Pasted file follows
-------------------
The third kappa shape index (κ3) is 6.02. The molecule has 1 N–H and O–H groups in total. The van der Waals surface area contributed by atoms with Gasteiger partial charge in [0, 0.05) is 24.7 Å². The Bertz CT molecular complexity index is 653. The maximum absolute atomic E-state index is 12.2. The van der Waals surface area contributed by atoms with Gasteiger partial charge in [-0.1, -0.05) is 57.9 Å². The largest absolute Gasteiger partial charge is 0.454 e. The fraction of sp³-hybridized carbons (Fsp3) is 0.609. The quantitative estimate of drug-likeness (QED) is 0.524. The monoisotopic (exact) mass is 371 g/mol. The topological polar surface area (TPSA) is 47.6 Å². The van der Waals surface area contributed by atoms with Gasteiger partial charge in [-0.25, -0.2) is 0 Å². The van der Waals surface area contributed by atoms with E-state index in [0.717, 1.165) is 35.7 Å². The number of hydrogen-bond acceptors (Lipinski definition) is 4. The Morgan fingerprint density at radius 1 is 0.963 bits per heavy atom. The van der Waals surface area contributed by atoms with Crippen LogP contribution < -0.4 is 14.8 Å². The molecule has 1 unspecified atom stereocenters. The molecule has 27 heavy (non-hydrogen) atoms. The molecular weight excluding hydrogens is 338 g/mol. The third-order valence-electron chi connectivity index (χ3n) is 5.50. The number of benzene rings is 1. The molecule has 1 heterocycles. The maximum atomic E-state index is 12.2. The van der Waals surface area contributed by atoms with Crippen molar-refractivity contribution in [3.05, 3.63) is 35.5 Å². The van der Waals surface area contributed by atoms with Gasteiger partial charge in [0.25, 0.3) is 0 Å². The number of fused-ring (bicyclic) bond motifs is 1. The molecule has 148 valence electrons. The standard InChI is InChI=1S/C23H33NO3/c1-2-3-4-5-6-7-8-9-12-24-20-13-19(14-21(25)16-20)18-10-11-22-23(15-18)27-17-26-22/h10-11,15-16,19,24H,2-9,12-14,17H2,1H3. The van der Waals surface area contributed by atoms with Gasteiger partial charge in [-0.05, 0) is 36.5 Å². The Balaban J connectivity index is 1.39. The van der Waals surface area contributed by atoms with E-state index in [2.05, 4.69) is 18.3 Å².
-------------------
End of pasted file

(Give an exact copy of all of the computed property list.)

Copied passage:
The third kappa shape index (κ3) is 6.02. The molecule has 1 N–H and O–H groups in total. The van der Waals surface area contributed by atoms with Gasteiger partial charge in [0, 0.05) is 24.7 Å². The Bertz CT molecular complexity index is 653. The maximum absolute atomic E-state index is 12.2. The van der Waals surface area contributed by atoms with Gasteiger partial charge in [-0.1, -0.05) is 57.9 Å². The largest absolute Gasteiger partial charge is 0.454 e. The fraction of sp³-hybridized carbons (Fsp3) is 0.609. The quantitative estimate of drug-likeness (QED) is 0.524. The monoisotopic (exact) mass is 371 g/mol. The topological polar surface area (TPSA) is 47.6 Å². The van der Waals surface area contributed by atoms with Gasteiger partial charge in [-0.25, -0.2) is 0 Å². The van der Waals surface area contributed by atoms with E-state index in [0.717, 1.165) is 35.7 Å². The number of hydrogen-bond acceptors (Lipinski definition) is 4. The Morgan fingerprint density at radius 1 is 0.963 bits per heavy atom. The van der Waals surface area contributed by atoms with Crippen LogP contribution < -0.4 is 14.8 Å². The molecule has 1 unspecified atom stereocenters. The molecule has 27 heavy (non-hydrogen) atoms. The molecular weight excluding hydrogens is 338 g/mol. The third-order valence-electron chi connectivity index (χ3n) is 5.50. The number of benzene rings is 1. The molecule has 1 heterocycles. The maximum atomic E-state index is 12.2. The van der Waals surface area contributed by atoms with Crippen molar-refractivity contribution in [3.05, 3.63) is 35.5 Å². The van der Waals surface area contributed by atoms with Gasteiger partial charge in [0.25, 0.3) is 0 Å². The number of fused-ring (bicyclic) bond motifs is 1. The molecule has 148 valence electrons. The standard InChI is InChI=1S/C23H33NO3/c1-2-3-4-5-6-7-8-9-12-24-20-13-19(14-21(25)16-20)18-10-11-22-23(15-18)27-17-26-22/h10-11,15-16,19,24H,2-9,12-14,17H2,1H3. The van der Waals surface area contributed by atoms with Gasteiger partial charge in [-0.05, 0) is 36.5 Å². The Balaban J connectivity index is 1.39. The van der Waals surface area contributed by atoms with E-state index in [2.05, 4.69) is 18.3 Å².